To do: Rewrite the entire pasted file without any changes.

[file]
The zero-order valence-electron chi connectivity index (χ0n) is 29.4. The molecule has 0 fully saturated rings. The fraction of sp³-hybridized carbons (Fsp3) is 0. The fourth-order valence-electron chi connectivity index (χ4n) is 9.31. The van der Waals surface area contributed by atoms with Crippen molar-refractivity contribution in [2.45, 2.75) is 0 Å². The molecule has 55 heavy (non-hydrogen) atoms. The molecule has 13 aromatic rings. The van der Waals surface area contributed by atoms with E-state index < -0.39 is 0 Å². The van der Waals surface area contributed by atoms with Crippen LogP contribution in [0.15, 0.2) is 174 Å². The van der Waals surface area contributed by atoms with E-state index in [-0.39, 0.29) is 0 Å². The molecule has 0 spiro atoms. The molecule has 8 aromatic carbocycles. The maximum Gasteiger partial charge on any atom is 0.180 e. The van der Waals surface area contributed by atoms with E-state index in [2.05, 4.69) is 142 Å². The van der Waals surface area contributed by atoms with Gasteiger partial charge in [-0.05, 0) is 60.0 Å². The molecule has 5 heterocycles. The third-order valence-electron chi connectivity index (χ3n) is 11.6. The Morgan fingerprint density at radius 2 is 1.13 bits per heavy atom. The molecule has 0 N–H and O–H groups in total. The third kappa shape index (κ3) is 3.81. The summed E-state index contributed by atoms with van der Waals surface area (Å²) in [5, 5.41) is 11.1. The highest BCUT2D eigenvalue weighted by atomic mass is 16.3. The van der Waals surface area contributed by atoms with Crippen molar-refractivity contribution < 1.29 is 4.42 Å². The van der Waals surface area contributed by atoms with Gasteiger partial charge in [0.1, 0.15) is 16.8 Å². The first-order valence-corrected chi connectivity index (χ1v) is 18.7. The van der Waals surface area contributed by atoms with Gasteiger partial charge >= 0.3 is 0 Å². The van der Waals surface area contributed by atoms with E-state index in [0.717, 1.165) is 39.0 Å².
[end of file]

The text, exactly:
The zero-order valence-electron chi connectivity index (χ0n) is 29.4. The molecule has 0 fully saturated rings. The fraction of sp³-hybridized carbons (Fsp3) is 0. The fourth-order valence-electron chi connectivity index (χ4n) is 9.31. The van der Waals surface area contributed by atoms with Crippen molar-refractivity contribution in [2.45, 2.75) is 0 Å². The molecule has 55 heavy (non-hydrogen) atoms. The molecule has 13 aromatic rings. The van der Waals surface area contributed by atoms with E-state index < -0.39 is 0 Å². The van der Waals surface area contributed by atoms with Crippen LogP contribution in [0.15, 0.2) is 174 Å². The van der Waals surface area contributed by atoms with E-state index in [-0.39, 0.29) is 0 Å². The molecule has 0 spiro atoms. The molecule has 8 aromatic carbocycles. The maximum Gasteiger partial charge on any atom is 0.180 e. The van der Waals surface area contributed by atoms with E-state index in [2.05, 4.69) is 142 Å². The van der Waals surface area contributed by atoms with Gasteiger partial charge in [-0.05, 0) is 60.0 Å². The molecule has 5 heterocycles. The third-order valence-electron chi connectivity index (χ3n) is 11.6. The Morgan fingerprint density at radius 2 is 1.13 bits per heavy atom. The molecule has 0 N–H and O–H groups in total. The third kappa shape index (κ3) is 3.81. The summed E-state index contributed by atoms with van der Waals surface area (Å²) in [5, 5.41) is 11.1. The highest BCUT2D eigenvalue weighted by atomic mass is 16.3. The van der Waals surface area contributed by atoms with Crippen molar-refractivity contribution < 1.29 is 4.42 Å². The van der Waals surface area contributed by atoms with Gasteiger partial charge in [0.1, 0.15) is 16.8 Å². The first-order valence-corrected chi connectivity index (χ1v) is 18.7. The van der Waals surface area contributed by atoms with Gasteiger partial charge >= 0.3 is 0 Å². The van der Waals surface area contributed by atoms with E-state index in [0.717, 1.165) is 39.0 Å².